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H&R Block, Inc. Message Board

fastestgrowingever 14 posts  |  Last Activity: Jul 2, 2014 9:30 AM Member since: Jun 12, 2005
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  • Reply to

    Bill's Predictions

    by messina19822003 Jul 2, 2014 8:40 AM
    fastestgrowingever fastestgrowingever Jul 2, 2014 9:30 AM Flag

    That's why I say ignore him. He merely makes himself look bad with each post. Read back over the entire history of this discussion board. Really, it's pathetic. You have to wonder what it is in a person's makeup that prevents them from acknowledging personal mistakes and also prevents them from letting it go when they make them. Vindictiveness does not harm the person you hold the grudge against, it just destroys you. Most people understand this but alas, many do not.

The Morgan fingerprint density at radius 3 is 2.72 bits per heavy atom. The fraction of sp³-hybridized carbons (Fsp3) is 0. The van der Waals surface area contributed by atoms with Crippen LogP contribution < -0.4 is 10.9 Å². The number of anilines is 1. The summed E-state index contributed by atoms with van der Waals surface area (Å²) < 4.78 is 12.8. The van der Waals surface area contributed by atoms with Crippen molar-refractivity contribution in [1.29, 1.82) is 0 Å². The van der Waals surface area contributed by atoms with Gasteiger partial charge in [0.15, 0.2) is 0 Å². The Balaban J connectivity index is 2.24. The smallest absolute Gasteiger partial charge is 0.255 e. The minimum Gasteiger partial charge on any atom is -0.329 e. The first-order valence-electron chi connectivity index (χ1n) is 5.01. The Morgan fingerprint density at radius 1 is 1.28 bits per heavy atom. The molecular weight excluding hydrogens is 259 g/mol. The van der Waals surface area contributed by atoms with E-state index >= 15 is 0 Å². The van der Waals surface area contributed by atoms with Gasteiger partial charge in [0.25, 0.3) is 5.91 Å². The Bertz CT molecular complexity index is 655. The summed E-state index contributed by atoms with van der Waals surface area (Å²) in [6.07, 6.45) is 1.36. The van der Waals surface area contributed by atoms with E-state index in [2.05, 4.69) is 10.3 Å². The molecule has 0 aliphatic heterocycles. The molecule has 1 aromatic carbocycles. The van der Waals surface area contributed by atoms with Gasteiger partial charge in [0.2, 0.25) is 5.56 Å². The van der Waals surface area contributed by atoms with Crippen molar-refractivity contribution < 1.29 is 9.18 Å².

It's all here in the board's history if anyone cares to verify the validity of what I say?

  • Reply to

    Insiders Selling this Week - Wall St

    by bill_cassill Jun 29, 2014 10:15 PM
    fastestgrowingever fastestgrowingever Jul 1, 2014 7:56 PM Flag

    Just ignore him, not a single one of his issues, predictions, or concerns has ever amounted to anything at all. Meanwhile, TAX share price exceeds HRB for the first time as it hits another all time high. Looks like the company's investment in its own stock was pretty smart after all.

  • Reply to

    Who do you believe?

    by bill_cassill Jun 24, 2014 10:39 PM
    fastestgrowingever fastestgrowingever Jun 26, 2014 7:07 PM Flag